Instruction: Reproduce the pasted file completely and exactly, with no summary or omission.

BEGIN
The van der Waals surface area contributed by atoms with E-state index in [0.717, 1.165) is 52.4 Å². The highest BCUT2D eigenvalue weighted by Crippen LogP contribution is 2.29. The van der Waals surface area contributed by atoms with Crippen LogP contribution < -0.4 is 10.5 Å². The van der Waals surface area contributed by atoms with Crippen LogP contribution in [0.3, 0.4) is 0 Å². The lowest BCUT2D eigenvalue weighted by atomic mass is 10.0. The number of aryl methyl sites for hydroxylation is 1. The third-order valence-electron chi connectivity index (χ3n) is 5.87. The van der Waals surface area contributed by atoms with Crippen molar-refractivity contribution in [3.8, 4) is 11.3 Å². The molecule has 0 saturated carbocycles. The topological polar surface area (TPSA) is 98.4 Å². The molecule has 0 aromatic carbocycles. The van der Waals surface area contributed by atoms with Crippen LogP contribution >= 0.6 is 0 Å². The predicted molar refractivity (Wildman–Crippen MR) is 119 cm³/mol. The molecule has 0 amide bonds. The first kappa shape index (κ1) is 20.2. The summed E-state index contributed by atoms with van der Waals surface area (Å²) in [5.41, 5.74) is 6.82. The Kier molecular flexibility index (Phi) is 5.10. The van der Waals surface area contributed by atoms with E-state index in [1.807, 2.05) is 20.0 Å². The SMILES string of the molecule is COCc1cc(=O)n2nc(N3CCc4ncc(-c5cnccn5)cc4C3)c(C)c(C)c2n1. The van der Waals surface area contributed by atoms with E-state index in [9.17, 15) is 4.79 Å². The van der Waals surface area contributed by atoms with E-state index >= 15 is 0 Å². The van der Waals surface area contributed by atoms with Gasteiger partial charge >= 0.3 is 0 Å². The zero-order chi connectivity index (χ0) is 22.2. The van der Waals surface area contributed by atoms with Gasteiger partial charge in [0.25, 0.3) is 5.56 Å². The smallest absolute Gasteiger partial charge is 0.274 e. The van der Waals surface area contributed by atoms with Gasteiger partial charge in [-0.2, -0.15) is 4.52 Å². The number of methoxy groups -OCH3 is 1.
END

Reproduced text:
The van der Waals surface area contributed by atoms with E-state index in [0.717, 1.165) is 52.4 Å². The highest BCUT2D eigenvalue weighted by Crippen LogP contribution is 2.29. The van der Waals surface area contributed by atoms with Crippen LogP contribution < -0.4 is 10.5 Å². The van der Waals surface area contributed by atoms with Crippen LogP contribution in [0.3, 0.4) is 0 Å². The lowest BCUT2D eigenvalue weighted by atomic mass is 10.0. The number of aryl methyl sites for hydroxylation is 1. The third-order valence-electron chi connectivity index (χ3n) is 5.87. The van der Waals surface area contributed by atoms with Crippen molar-refractivity contribution in [3.8, 4) is 11.3 Å². The molecule has 0 saturated carbocycles. The topological polar surface area (TPSA) is 98.4 Å². The molecule has 0 aromatic carbocycles. The van der Waals surface area contributed by atoms with Crippen LogP contribution >= 0.6 is 0 Å². The predicted molar refractivity (Wildman–Crippen MR) is 119 cm³/mol. The molecule has 0 amide bonds. The first kappa shape index (κ1) is 20.2. The summed E-state index contributed by atoms with van der Waals surface area (Å²) in [5.41, 5.74) is 6.82. The Kier molecular flexibility index (Phi) is 5.10. The van der Waals surface area contributed by atoms with E-state index in [1.807, 2.05) is 20.0 Å². The SMILES string of the molecule is COCc1cc(=O)n2nc(N3CCc4ncc(-c5cnccn5)cc4C3)c(C)c(C)c2n1. The van der Waals surface area contributed by atoms with E-state index in [9.17, 15) is 4.79 Å². The van der Waals surface area contributed by atoms with E-state index >= 15 is 0 Å². The van der Waals surface area contributed by atoms with Gasteiger partial charge >= 0.3 is 0 Å². The zero-order chi connectivity index (χ0) is 22.2. The van der Waals surface area contributed by atoms with Gasteiger partial charge in [0.25, 0.3) is 5.56 Å². The smallest absolute Gasteiger partial charge is 0.274 e. The van der Waals surface area contributed by atoms with Gasteiger partial charge in [-0.2, -0.15) is 4.52 Å². The number of methoxy groups -OCH3 is 1.